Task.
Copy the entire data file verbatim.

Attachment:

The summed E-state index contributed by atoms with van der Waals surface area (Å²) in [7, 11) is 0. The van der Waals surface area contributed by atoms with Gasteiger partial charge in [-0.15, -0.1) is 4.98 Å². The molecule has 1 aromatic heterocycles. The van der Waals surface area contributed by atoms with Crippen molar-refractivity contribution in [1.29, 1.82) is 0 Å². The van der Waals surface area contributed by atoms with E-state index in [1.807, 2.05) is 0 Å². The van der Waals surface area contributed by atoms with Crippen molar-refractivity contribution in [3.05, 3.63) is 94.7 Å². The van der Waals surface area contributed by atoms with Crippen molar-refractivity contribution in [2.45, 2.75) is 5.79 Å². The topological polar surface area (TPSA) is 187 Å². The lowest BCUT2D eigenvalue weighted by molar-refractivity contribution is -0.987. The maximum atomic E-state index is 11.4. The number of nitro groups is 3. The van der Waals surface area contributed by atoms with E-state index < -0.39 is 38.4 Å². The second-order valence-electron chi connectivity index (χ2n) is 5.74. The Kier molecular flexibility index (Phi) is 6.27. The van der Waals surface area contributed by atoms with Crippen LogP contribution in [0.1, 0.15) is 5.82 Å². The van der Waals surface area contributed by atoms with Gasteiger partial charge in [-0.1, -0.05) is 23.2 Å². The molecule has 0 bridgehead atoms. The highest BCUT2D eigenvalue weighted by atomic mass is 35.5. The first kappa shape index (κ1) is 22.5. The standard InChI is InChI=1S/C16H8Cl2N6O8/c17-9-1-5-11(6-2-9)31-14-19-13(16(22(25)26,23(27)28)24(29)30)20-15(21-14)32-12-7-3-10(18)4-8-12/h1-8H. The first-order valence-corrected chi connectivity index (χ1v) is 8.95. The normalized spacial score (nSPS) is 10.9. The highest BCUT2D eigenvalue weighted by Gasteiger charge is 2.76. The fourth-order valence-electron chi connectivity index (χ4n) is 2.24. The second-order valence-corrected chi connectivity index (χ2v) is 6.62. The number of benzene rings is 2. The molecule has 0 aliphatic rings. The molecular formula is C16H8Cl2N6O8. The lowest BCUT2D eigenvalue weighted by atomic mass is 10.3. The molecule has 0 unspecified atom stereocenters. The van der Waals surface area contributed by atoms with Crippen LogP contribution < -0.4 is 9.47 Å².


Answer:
The summed E-state index contributed by atoms with van der Waals surface area (Å²) in [7, 11) is 0. The van der Waals surface area contributed by atoms with Gasteiger partial charge in [-0.15, -0.1) is 4.98 Å². The molecule has 1 aromatic heterocycles. The van der Waals surface area contributed by atoms with Crippen molar-refractivity contribution in [1.29, 1.82) is 0 Å². The van der Waals surface area contributed by atoms with E-state index in [1.807, 2.05) is 0 Å². The van der Waals surface area contributed by atoms with Crippen molar-refractivity contribution in [3.05, 3.63) is 94.7 Å². The van der Waals surface area contributed by atoms with Crippen molar-refractivity contribution in [2.45, 2.75) is 5.79 Å². The topological polar surface area (TPSA) is 187 Å². The lowest BCUT2D eigenvalue weighted by molar-refractivity contribution is -0.987. The maximum atomic E-state index is 11.4. The number of nitro groups is 3. The van der Waals surface area contributed by atoms with E-state index < -0.39 is 38.4 Å². The second-order valence-electron chi connectivity index (χ2n) is 5.74. The Kier molecular flexibility index (Phi) is 6.27. The van der Waals surface area contributed by atoms with Crippen LogP contribution in [0.1, 0.15) is 5.82 Å². The van der Waals surface area contributed by atoms with Gasteiger partial charge in [-0.1, -0.05) is 23.2 Å². The molecule has 0 bridgehead atoms. The highest BCUT2D eigenvalue weighted by atomic mass is 35.5. The first kappa shape index (κ1) is 22.5. The standard InChI is InChI=1S/C16H8Cl2N6O8/c17-9-1-5-11(6-2-9)31-14-19-13(16(22(25)26,23(27)28)24(29)30)20-15(21-14)32-12-7-3-10(18)4-8-12/h1-8H. The first-order valence-corrected chi connectivity index (χ1v) is 8.95. The normalized spacial score (nSPS) is 10.9. The highest BCUT2D eigenvalue weighted by Gasteiger charge is 2.76. The fourth-order valence-electron chi connectivity index (χ4n) is 2.24. The second-order valence-corrected chi connectivity index (χ2v) is 6.62. The number of benzene rings is 2. The molecule has 0 aliphatic rings. The molecular formula is C16H8Cl2N6O8. The lowest BCUT2D eigenvalue weighted by atomic mass is 10.3. The molecule has 0 unspecified atom stereocenters. The van der Waals surface area contributed by atoms with Crippen LogP contribution < -0.4 is 9.47 Å².